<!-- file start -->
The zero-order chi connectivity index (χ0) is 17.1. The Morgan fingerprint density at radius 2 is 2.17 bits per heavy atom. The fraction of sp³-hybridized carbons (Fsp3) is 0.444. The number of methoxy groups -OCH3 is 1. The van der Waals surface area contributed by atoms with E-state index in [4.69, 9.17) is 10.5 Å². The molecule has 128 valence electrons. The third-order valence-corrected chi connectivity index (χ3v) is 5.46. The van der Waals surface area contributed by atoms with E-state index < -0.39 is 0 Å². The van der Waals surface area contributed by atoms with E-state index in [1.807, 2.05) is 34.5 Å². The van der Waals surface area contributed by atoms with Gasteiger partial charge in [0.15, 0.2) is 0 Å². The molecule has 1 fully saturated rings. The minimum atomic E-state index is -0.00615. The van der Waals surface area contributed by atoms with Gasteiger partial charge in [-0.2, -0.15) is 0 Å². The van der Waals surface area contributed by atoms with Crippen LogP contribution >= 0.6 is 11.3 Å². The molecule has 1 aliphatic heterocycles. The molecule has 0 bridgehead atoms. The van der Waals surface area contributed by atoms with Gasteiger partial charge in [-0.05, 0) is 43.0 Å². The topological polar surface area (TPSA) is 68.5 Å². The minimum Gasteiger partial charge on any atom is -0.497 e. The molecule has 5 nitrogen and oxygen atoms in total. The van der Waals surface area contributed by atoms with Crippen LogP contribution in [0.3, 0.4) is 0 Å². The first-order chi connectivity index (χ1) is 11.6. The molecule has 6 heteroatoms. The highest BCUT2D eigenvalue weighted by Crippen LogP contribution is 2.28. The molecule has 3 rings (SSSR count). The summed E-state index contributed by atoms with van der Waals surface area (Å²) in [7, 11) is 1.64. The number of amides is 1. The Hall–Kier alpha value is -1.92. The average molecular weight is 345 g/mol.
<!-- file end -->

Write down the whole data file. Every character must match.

The zero-order chi connectivity index (χ0) is 17.1. The Morgan fingerprint density at radius 2 is 2.17 bits per heavy atom. The fraction of sp³-hybridized carbons (Fsp3) is 0.444. The number of methoxy groups -OCH3 is 1. The van der Waals surface area contributed by atoms with E-state index in [4.69, 9.17) is 10.5 Å². The molecule has 128 valence electrons. The third-order valence-corrected chi connectivity index (χ3v) is 5.46. The van der Waals surface area contributed by atoms with E-state index < -0.39 is 0 Å². The van der Waals surface area contributed by atoms with E-state index in [1.807, 2.05) is 34.5 Å². The van der Waals surface area contributed by atoms with Gasteiger partial charge in [0.15, 0.2) is 0 Å². The molecule has 1 fully saturated rings. The minimum atomic E-state index is -0.00615. The van der Waals surface area contributed by atoms with Gasteiger partial charge in [-0.2, -0.15) is 0 Å². The van der Waals surface area contributed by atoms with Crippen LogP contribution >= 0.6 is 11.3 Å². The molecule has 1 aliphatic heterocycles. The molecule has 0 bridgehead atoms. The van der Waals surface area contributed by atoms with Gasteiger partial charge in [-0.05, 0) is 43.0 Å². The topological polar surface area (TPSA) is 68.5 Å². The minimum Gasteiger partial charge on any atom is -0.497 e. The molecule has 5 nitrogen and oxygen atoms in total. The van der Waals surface area contributed by atoms with Crippen LogP contribution in [0.3, 0.4) is 0 Å². The first-order chi connectivity index (χ1) is 11.6. The molecule has 6 heteroatoms. The highest BCUT2D eigenvalue weighted by Crippen LogP contribution is 2.28. The molecule has 3 rings (SSSR count). The summed E-state index contributed by atoms with van der Waals surface area (Å²) in [7, 11) is 1.64. The number of amides is 1. The Hall–Kier alpha value is -1.92. The average molecular weight is 345 g/mol.